This tiny tot was once small enough to wear his mom’s wedding ring around his wrist after arriving at just 23 weeks.
It was touch and go for CJ Swinney, who weighed a tiny 1 pound and 3 ounces (approx. 539 g) when he was born last year.
His mom, Crystal Swinney, 26, was told there was only a 17 percent chance of survival when she went into labor at 23 weeks and one day.
After undergoing three major operations and spending 139 days in Neonatal Intensive Care Unit (NICU), CJ is now a thriving 16-month old.
“My husband Cody and I were ecstatic when I found out I was pregnant after three years of trying,” Crystal shared. “I had a really normal pregnancy and there wasn’t anything to worry about.
“Until I was woke up by intense cramping at 22 weeks and five days—I knew something wasn’t right!”
Crystal experienced shooting pain “every hour on the hour from midnight until 5am,” she said. She did a search online “what does labor feel like,” and what she experienced matched those exact symptoms.
Although reluctant to go to the hospital at first, her husband, Cody, a former Marine, insisted they go, just to be safe. Soon, the pains became more frequent, and Crystal was glad she went.
At the hospital, she was hooked up to machines, her tests came back normal, and she was almost sent home, “until they did a cervical check,” she recalled.
Crystal’s nightmare became a reality as the nurse’s face “dropped” when she could see the sac. Crystal was given steroids and put on a magnesium drip whilst lying face down and legs up for a further three days.
Crystal recalled searching online for 23-week premature baby success stories but failed to find one.
“I remember thinking ‘this can’t be happening’ and then I blacked out,” she said. “It is all a blur as I couldn’t register what was going on.
“I was praying for him to stay in for as long as he could as a baby isn’t viable before 24 weeks however he couldn’t wait any longer.”
Doctors told her there was only a 17 percent chance the baby would survive, she said, and a 50 percent chance the baby would be severely disabled.
“I was so thankful to hear him gasp for air before he was rushed into NICU,” she added. “The first-time parents were able to see their baby after five hours which felt like a ‘lifetime.’”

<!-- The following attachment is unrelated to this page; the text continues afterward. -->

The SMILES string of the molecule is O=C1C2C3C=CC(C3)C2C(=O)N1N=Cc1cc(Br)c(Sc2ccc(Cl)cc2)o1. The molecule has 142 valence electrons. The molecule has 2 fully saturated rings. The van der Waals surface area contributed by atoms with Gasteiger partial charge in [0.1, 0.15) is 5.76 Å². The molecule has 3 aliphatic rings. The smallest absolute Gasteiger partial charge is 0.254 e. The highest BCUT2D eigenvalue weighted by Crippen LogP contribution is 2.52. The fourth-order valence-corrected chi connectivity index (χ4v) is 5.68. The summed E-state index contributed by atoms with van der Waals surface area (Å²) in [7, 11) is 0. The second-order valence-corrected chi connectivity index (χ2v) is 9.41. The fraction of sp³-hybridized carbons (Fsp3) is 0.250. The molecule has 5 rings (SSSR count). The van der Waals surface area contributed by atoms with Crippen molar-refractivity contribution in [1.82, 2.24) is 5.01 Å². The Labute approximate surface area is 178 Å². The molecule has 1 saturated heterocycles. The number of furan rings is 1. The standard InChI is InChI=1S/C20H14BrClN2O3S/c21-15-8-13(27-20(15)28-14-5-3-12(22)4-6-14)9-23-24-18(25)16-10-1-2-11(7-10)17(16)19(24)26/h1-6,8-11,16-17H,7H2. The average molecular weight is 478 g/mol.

She recalled having “no hope” and thought she was going to lose her tiny baby. She said: “It was the scariest time of my life and I will admit I wasn’t feeling positive about his future.
“He was a dot and his limbs were so small I was able to put my wedding rings on his wrist like a bracelet.
“It seemed like there was one thing after another—at four days, CJ suffered a bleed on both sides of his brain, but thankfully it resolved on its own after four weeks.
“I held him for the first time after five days and I was terrified—he was lighter than a feather!”
CJ was diagnosed with chronic lung disease from birth as his lungs had only half developed. At 4 weeks old, the left one had collapsed and he had multiple ventilators to help him.
Two weeks later, his stomach turned black, but doctors couldn’t find the cause until they removed a hernia and discovered necrotising enterocolitis—a condition that causes the intestines to become inflamed and die.
Crystal shared: “It was heartbreaking seeing my tiny baby fighting for his life.
“But I suddenly knew he was going to pull through and I put all my faith into him when his stomach went black then normal again without any help from the doctors.
“They didn’t know what was wrong but then they discovered stool in his scrotum and his bowel had perforated.”
CJ underwent emergency surgery and had a temporary stoma fitted. That wasn’t the only surgery he had; he also had keyhole surgery to fix a hole in his heart at 14 weeks old.
He also had injections in his eyes, as he developed retinopathy of prematurity (ROP)—a potentially blinding disease—at 3 months old.
“He went strength to strength within a week after the surgery to fix his heart,” Crystal said. “But throughout his time in NICU, he would take one step forward and five backwards.
“I became used to the horrible beeping noises that would occur when something was wrong.
“We were about to go home and then on the day, I spotted blood in his stool and he was diagnosed with salmonella which set us back two weeks.
“By that point, we knew he would be ok as he had already been through so much.”
CJ was sent home without any medication and is now reaching the milestones a 1-year-old should achieve. However, he is still small and wears clothing for 6-month-olds. Crystal is sharing his story to give parents hope.
“I didn’t have a normal baby experience but at least I have had more time with my baby outside of the womb,” she said. “I have watched him grow and develop from a fetus to a tiny exciting baby.
“I can’t praise Cody enough as he was my rock and so positive throughout.
“We love being CJ’s parents and he makes us smile every day.”
Adds Crystal: “We want other parents to know that there will be many sleepless nights but the tiny babies are stronger than you think.”
Caters News contributed to this report.